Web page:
higher geometry / derived geometry
geometric little (∞,1)-toposes
geometric big (∞,1)-toposes
derived smooth geometry
geometric quantization higher geometric quantization
geometry of physics: Lagrangians and Action functionals + Geometric Quantization
prequantum circle n-bundle = extended Lagrangian
prequantum 1-bundle = prequantum circle bundle, regularcontact manifold,prequantum line bundle = lift of symplectic form to differential cohomology
under construction
Traditional prequantum geometry is the differential geometry of smooth manifolds which are equipped with a twist in the form of a circle group-principal bundle and a circle-principal connection. In the context of geometric quantization of symplectic manifolds these arise as prequantum bundles. Equivalently, prequantum geometry is the contact geometry of the total spaces of these bundles, equipped with their Ehresmann connection differential 1-form and thought of as regular contact manifolds. Prequantum geometry notably studies the automorphisms of prequantum bundles covering diffeomorphisms of the base – the prequantum operators or contactomorphisms – and the action of these on the space of sections of the associated line bundle – the prequantum states. This is an intermediate step in the genuine geometric quantization of the curvature differential 2-form of these bundles, which is obtained by “dividing the above data in half” (polarization), important for instance in the the orbit method.
But prequantum geometry is of interest in its own right. For instance the above automorphism group naturally provides the Lie integration of the Poisson bracket Lie algebra of the underlying symplectic manifold, together with the canonical injection into the group of bisections of the Lie integration of the Atiyah Lie algebroid which is associated with the given circle bundle, all of which are fundamental objects of interest in the study of line bundles over manifolds.
For a plethora of applications in differential geometry, one wants to generalize this to higher differential geometry (see at motivation for higher differential geometry) and accordingly study higher prequantum geometry.
A sequence of time-honored traditional concepts in geometric quantization/prequantum geometry is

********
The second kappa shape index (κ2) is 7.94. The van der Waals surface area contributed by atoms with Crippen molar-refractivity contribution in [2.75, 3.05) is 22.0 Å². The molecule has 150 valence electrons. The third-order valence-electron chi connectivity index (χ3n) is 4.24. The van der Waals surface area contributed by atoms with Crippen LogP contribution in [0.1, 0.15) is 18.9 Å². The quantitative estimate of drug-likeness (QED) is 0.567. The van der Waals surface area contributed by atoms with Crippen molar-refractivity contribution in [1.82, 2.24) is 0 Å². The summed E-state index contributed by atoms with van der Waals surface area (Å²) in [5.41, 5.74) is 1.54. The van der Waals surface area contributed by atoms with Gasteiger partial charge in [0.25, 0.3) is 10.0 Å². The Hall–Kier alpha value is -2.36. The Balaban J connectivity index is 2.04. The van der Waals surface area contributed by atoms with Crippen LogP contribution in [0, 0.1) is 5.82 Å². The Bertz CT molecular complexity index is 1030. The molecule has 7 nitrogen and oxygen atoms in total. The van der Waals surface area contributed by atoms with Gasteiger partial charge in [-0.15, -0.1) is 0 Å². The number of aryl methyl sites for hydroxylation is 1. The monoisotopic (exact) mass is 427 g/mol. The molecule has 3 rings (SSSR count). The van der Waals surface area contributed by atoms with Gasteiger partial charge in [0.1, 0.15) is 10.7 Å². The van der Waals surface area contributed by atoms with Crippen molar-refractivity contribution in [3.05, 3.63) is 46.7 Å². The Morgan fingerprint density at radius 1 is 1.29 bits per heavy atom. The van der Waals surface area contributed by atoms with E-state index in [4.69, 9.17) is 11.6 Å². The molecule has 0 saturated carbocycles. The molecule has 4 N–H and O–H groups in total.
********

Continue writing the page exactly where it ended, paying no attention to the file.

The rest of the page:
Lie groups: | Heisenberg group | $\hookrightarrow$ | quantomorphism group | $\hookrightarrow$ | gauge group |
---|---|---|---|---|---|
Lie algebras: | Heisenberg Lie algebra | $\hookrightarrow$ | Poisson Lie algebra | $\hookrightarrow$ | twisted vector fields |
For instance in the geometric quantization of the electrically charged particle sigma-model we have a prequantum circle bundle $P$ with connection on a bundle $\nabla$ on a cotangent bundle $X = T^* Y$ which is essentially the pullback of the electromagnetic field-bundle on target spacetime $Y$. Its quantomorphism group is the group of diffeomorphisms $P \stackrel{\simeq}{\to} P$ of the total space of the prequantum bundle which preserve the connection (also called the contactomorphism of $(P,\nabla)$ regarded as a regular contact manifold). For the following it is convenient to say this using the language of moduli stacks: we may regard $X$ as a representable sheaf on the site of smooth manifolds (a “smooth space”) and then moreover as a representable stack on this site (a “smooth groupoid”) and make use of the tautological existence of the moduli stack of $U(1)$-principal connections, which we write $\mathbf{B}U(1)_{conn}$ (we don’t need further details right now, but they can be found for instance at circle n-bundle with connection for details). By definition this is such that for any $X$ a map $\nabla \colon X \to \mathbf{B}U(1)_{conn}$ is equivalently a $U(1)$-principal connection and such that a homotopy $\eta \colon \nabla_1 \to \nabla_2$ between two such maps is equivalently a gauge transformation between two such connections. With this formulation a quantomorphism of the prequantum bundle $\nabla$ is equivalently a diagram of the form as on the right of
in the (2,1)-category of stacks, namely a diffeomorphism $\phi \colon X \stackrel{\simeq}{\to} X$ of the base space of the bundle together with a gauge transformation of $U(1)$-principal connections $\eta \colon \phi^* \nabla \stackrel{\simeq}{\to} \nabla$.
The quantomorphism group is naturally an (infinite dimensional) Lie group. Its Lie algebra is the Poisson bracket Lie algebra. If $X$ is equipped with the structure of a Lie group itself (notably if it is a vector space), then the sub-Lie algebra of that on the invariant vectors is the Heisenberg Lie algebra and the Lie group corresponding to that is the Heisenberg group.
One also says that a triangular diagram as above is an autoequivalence of the “modulating” map $\nabla \colon X \to \mathbf{B}U(1)_{conn}$ in the slice (2,1)-category of stacks/smooth groupoids over $\mathbf{B}U(1)_{conn}$.